- The Washington Times - Saturday, October 8, 2011

ANNAPOLIS — Navy entered Saturday’s game having just hurdled the haunting memory of the botched extra point attempt that handed them a one-point loss against Air Force a week earlier. After another seemingly benign field goal kick went awry against Southern Miss, they’ll have to do it all over again this week.

Going into this week’s practices, however, players can expect to endure a different sort of sour taste in their mouths. Instead of dwellling on a harrowing nail-biter that came down to the last play, they’ll think about something head coach Ken Niumatalolo has scarcely seen during his prolific four-year tenure at Navy: a complete beatdown.

The Midshipmen’s 63-35 loss to Southern Miss represented Niumatalolo’s most crushing loss since he took over the program in 2007. Moreover, the 63 points given up was the most surrendered at Navy-Marine Corps Memorial Stadium since a 65-19 defeat against N.C. State in 2002.

“It’s been a long time since we’ve had our butts whooped that bad,” Niumatalolo said. “They out-coached us, out-played us. That was a thorough whipping that they handed us today.”

For the second straight week, Navy was doomed by a routine field goal attempt. A promising opening drive stalled deep in Southern Miss territory, leaving the Mids with fourth-and-goal from the 5-yard line. When the Golden Eagles didn’t flinch at his series of hard counts, quarterback Kriss Proctor let the game clock run out to take a delay of game penalty that summoned the field goal unit for a simple 29-yard attempt.

The chip shot ended up putting seven points on the board instead of the intended three, as Southern Miss defensive back Marquese Wheaton scooped up kicker Jon Teague’s blocked attempt and raced 79 yards to the house. The botched try seemed to rekindle the misery of last week’s 35-yard blocked field goal attempt, which cost the Mids in a demoralizing 35-34 overtime loss that proved difficult to forget.

“Obviously when you give up a blocked kick for seven points, it’s a huge blow,” Proctor said. “We’ve got to go in and find a way to score, in the red zone especially. It happened last week, and it happened again today. It’s just tough. You can’t win a ball game without scoring in the red zone.”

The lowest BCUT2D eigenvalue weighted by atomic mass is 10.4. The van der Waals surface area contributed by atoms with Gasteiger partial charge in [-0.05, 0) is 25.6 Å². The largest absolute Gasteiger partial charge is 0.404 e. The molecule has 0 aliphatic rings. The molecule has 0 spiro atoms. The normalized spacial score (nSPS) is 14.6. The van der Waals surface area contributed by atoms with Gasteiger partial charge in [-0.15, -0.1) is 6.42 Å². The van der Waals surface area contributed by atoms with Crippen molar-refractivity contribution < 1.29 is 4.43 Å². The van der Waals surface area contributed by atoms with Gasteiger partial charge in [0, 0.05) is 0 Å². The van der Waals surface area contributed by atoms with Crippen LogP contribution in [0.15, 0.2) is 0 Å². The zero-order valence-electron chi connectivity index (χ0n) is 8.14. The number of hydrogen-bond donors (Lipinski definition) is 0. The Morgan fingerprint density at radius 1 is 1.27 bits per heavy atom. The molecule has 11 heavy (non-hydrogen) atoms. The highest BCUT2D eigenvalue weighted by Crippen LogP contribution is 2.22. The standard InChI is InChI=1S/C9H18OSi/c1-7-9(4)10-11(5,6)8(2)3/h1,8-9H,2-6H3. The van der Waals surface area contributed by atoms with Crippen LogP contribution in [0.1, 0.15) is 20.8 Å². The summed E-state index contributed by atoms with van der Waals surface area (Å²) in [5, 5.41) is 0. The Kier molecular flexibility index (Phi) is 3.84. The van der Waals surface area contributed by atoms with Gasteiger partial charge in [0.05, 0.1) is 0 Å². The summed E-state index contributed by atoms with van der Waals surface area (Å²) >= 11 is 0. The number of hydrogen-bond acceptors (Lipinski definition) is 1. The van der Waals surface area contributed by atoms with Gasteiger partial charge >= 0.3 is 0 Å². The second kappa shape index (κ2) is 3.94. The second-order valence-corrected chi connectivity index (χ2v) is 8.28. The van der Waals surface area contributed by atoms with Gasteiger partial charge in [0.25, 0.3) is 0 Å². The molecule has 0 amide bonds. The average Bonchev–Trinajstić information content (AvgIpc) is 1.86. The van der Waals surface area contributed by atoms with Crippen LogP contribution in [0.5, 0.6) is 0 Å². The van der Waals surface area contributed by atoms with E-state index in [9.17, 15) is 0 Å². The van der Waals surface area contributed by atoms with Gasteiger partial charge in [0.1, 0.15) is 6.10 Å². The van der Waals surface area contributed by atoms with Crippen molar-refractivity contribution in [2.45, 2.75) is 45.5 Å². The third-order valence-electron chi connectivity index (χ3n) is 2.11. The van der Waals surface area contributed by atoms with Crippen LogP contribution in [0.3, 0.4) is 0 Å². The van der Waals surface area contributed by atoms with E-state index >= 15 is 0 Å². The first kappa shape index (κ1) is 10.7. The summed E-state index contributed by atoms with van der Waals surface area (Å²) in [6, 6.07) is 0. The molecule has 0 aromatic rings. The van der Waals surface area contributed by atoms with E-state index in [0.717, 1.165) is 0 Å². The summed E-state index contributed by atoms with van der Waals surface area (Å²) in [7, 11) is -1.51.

The Mids’ red-zone woes continued on their next possession, even after they marched 76 yards to the Southern Miss 1-yard line. Yet again, Golden Eagles’ hulking defensive front flipped a sure-fire Navy scoring chance on its head, as linebacker Tim Green stuffed a Proctor keeper on fourth-and-inches, his second such stop in three plays.

Pinned inside his own 5 on third-and-7, Southern Miss senior quarterback Austin Davis lofted a long pass down the middle to Ryan Balentine, who was matched up against Navy linebacker Matt Brewer. The wideout sprinted all the way to the Navy 19-yard line, setting up an eventual 3-yard touchdown run by running back Jeremy Hester to hand the bewildered home side a 14-0 deficit.

Those squandered red-zone opportunities continued a trend from last week, when the team’s two first half trips inside the opponent’s 20 netted only two field goals.

“Early on, if we had converted there, I don’t know if we could have stopped them, but the game would have been different, instead of us trying to scrap from the back trying to catch them,” Niumatalolo said. “You’ve got to give them credit for stopping us.”

Davis accounted for four (three passing, one on the ground) touchdowns. In a game that saw 1,153 yards of total offense, the Golden Eagles scored nine touchdowns on 13 possessions. Southern Miss’ all-time leading passer completed 21-of-23 pass attempts for 283 yards and ran for 75 yards on 12 carries. Davis’ aerial display was particularly impressive considering it came against the nation’s seventh-ranked pass defense.

“We knew they were a potent offense, that they were explosive,” Niumatalolo said. “Davis can do a lot of things running it and throwing it. They basically were able to do whatever they wanted. The were literally a machine.”

The two squandered first-quarter scoring chances appeared to take the wind out of the Navy’s sails altogether. Three of the team’s four second-quarter possessions resulted in three-and-outs, leaving the defense to get worn out by the Eagles’ hurry-up offense, which produced a 28-0 lead with seven minutes remaining in the half.

The 35-7 halftime deficit proved too much for Navy, which was able to overcome an 18-point deficit against Air Force. The Mids racked up 354 second half yards behind their fleet-footed quarterback, but they could do nothing to plug the leaks in a defense that continued to give up big chunks of yardage through the air and on the ground.

Navy played without leading rusher Alexander Teich, who sat out the game as part of a team disciplinary matter.

“Any time you don’t have your top player on offense, it’s going to affect your team,” Proctor said. “But it’s a team loss, it doesn’t come down to any one position. That was just an overall team loss right there.”

Navy must find a way to recover before a grueling four-game stretch that begins on the road against Rutgers, which defeated Pittsburgh 34-10 to move to 4-1, next Saturday. 

“This was a good football team, and we’ve got another one coming up,” Niumatalolo said. “We’ve just got to get back to work. We’ll go back and watch the tape, re-evaluate our coaching and our practicing. We don’t have any alternative. We can’t feel sorry for ourselves.”

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